Home Farm equipment on roads calls for driver cooperation

Farm equipment on roads calls for driver cooperation


road-work-headerIt’s harvest time for many Virginia farmers, and that means super-size farm vehicles are on the road in many communities. Virginia Farm Bureau is encouraging both farmers and motorists to exercise caution.

For commuters who take back roads to avoid interstate traffic, a 17-foot-wide combine lumbering along at 20 mph is not always a welcome sight. For farmers, moving that machinery on public roads can be one of the most dangerous parts of their job—especially when a motorist tries to pass.

Glenn Dye, who grows corn, soybeans, wheat and hay on his family’s farm in Stafford County, said that he and other farmers try to avoid heavy-traffic times when they move equipment. They also use slow-moving vehicle emblems, flashing lights, flags and escort vehicles. Even with those precautions, collisions can occur. Dye told of a motorist who ran her car underneath the front of a neighbor’s combine while trying to pass him. “Luckily she was not killed,” he said. He noted that many new residents of his fast-growing county are not familiar with agriculture and “don’t know anything about farm equipment.”

Dye, who is on the Stafford County Farm Bureau board and participates in the Virginia Farm Bureau Federation Young Farmers Program, felt that more education on road safety was needed. Using the slogan “Sometimes Half the Road Is Not Enough” developed by Virginia Cooperative Extension for a farm vehicle safety campaign, he placed banners and other materials at the Farm Bureau booth at the State Fair of Virginia. Now he hopes the banners can be distributed to county Farm Bureau offices and that farm vehicle safety awareness can be integrated into driver education programs.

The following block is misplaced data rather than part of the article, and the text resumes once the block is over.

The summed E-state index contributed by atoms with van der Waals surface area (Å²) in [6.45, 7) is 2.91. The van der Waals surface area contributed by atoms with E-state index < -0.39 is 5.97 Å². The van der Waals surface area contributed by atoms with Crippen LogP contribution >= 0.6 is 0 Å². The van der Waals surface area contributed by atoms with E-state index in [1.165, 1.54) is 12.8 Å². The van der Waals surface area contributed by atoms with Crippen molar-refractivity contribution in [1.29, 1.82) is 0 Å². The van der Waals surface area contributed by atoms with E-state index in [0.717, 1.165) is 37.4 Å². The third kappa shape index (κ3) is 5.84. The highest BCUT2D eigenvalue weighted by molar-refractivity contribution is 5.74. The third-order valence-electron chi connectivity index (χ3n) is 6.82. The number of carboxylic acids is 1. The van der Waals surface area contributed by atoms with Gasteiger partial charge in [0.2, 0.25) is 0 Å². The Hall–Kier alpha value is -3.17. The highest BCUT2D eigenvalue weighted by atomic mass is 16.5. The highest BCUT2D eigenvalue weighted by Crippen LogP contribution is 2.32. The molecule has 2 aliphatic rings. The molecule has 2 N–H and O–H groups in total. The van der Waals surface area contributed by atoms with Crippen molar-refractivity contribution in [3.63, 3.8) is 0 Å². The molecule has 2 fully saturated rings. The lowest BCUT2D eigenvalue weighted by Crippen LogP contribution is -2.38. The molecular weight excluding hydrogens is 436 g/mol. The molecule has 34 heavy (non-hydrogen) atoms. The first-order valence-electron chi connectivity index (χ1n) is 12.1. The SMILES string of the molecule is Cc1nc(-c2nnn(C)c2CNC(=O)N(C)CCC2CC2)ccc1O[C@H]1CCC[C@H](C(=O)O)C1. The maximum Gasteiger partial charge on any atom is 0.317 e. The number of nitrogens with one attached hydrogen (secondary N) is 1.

Sam Rooks, vice president of underwriting and policy services for Virginia Farm Bureau Mutual Insurance Co., noted that Virginia law requires all farm tractors and self-propelled farm machinery that typically travel less than 25 mph to display a triangular slow-moving vehicle emblem on the rear of the vehicle when traveling on a public highway.

“The red and orange reflective SMV emblem signifies that a motorist should slow down; determine whether the slow-moving vehicle is preparing to turn; and pass with caution, but never in a no-passing zone,” Rooks said.

“With mutual cooperation, farmers can get their harvest in and motorists can get to their destinations safely.”



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